Thursday, March 17, 2011

Frick would've made Barker a HoFer

Uncommon commons. Contemporary accounts of tidbits that as a collector of baseball and football cards I found interesting because they helped bring to life the faces on the cards I collected. I figure that if I found these items of interest, so would other vintage card collectors.

If a suggestion made by then-Commission Ford Frick had been adopted by the Hall of Fame, Len Barker -- a lifetime 74-76, 4.34 ERA pitcher -- would have a plaque in Cooperstown.

When Hall of Fame balloting was being announced in early 1953, Frick, picking up on a suggestion from a sports writer, proposed that any pitcher who threw an official perfect game, and any batter who hit .400 or better for a season, should be immediately inducted into the Hall of Fame.

At the time of Frick's suggestion, that would have added five pitchers to the HoF roster, only two of whom were subsequently elected. In 1953, there had been six perfect games recognized. The pitchers were Lee Richmond and Monte Ward in 1880, and in the "modern era," Cy Young, Addie Joss, Ernie Shore and Charlie Robertson.

Young was already a Hall of Famer in 1953, and Joss and Ward would eventually be enshrined. You have to wonder what the Hall would have done with Ernie Shore's plaque when he later lost recognition of his perfect-o, because he had come in to relieve Babe Ruth after a first-inning walk, the base runner had been caught stealing and Shore retired the next 26 batters.

Since 1953, there have been perfect games pitched by (in order): Don Larsen, Jim Bunning, Sandy Koufax, Catfish Hunter, Len Barker, Mike Witt, Tom Browning, Dennis Martinez, Kenny Rogers, David Wells, David Cone, Randy Johnson, Mark Buehrle, Dallas Braden and Roy Halladay.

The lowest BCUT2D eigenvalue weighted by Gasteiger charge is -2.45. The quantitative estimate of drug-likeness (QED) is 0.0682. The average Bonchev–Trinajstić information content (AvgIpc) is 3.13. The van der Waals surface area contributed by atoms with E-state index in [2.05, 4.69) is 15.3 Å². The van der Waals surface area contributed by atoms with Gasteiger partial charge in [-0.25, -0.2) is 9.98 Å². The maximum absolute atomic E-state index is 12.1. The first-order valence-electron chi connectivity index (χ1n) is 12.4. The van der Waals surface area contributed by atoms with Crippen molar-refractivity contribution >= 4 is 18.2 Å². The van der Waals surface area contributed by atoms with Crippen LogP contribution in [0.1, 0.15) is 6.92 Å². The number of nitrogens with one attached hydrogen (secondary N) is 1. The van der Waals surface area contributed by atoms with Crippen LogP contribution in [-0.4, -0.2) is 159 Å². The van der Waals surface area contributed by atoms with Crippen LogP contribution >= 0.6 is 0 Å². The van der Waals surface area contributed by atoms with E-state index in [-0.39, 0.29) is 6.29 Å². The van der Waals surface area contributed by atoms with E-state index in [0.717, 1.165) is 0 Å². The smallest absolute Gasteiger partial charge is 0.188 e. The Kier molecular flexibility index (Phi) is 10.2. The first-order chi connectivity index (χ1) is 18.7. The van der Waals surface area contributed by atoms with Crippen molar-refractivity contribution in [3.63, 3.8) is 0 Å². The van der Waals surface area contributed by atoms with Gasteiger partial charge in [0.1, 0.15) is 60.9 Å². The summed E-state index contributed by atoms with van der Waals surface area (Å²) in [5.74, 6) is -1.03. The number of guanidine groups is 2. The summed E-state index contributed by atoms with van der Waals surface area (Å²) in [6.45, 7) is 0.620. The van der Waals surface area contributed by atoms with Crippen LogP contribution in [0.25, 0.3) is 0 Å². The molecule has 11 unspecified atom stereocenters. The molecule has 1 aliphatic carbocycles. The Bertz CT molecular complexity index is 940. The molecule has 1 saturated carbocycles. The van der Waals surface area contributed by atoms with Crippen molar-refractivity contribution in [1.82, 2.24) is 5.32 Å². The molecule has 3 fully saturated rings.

Bunning, Koufax and Hunter, of course, have joined the Hall of Fame. Randy Johnson will, no doubt do so, and the jury is still out on Braden and Halladay.

In 1953, there were 29 players who had batted .400 or more over the course of a season. Twenty of those hitters were already in the Hall of Fame, or would eventually be inducted. Those .400 hitters who never made the Hall were: Tip O'Neill, Pete Browning, Bob Caruthers, Yank Robinson, Denny Lyons, Fred Dunlap, Reddy Mack, Oyster Burns and Ross Barnes, and the lone 20th Century player on the .400+ list who never made the Hall of Fame, Joe Jackson.

Frick probably didn't anticipate that Ted Williams' .406 mark in 1941 would be the last .400+ season average to this day.

When the Hall of Fame officials met at the July induction ceremonies, Frick's suggestion was officially voted down. At the same time it was decided that a player had to be retired for five years before becoming eligible. A new veteran's committee of 11 baseball men was created to consider candidates who were 25 years or more removed from the playing field. 

In the Hall of Fame balloting in 1953, when a then-record 264 votes were cast by the baseball writers, Dizzy Dean and Al Simmons were elected. Joe DiMaggio, in his first year of eligibility (a player only had to be retired for one year to be considered at that time), was eighth in the voting, garnering 44.3% of the votes. 

All 13 of the top vote-getters in the 1953 BBWAA balloting for 1953 eventually were inducted. The player highest in the vote total that year who has not since been inducted, was Hank Gowdy, at #14.

Arky Vaughan, who received only one vote in the 1953 election, was voted in by the Veterans' Committee in 1985.

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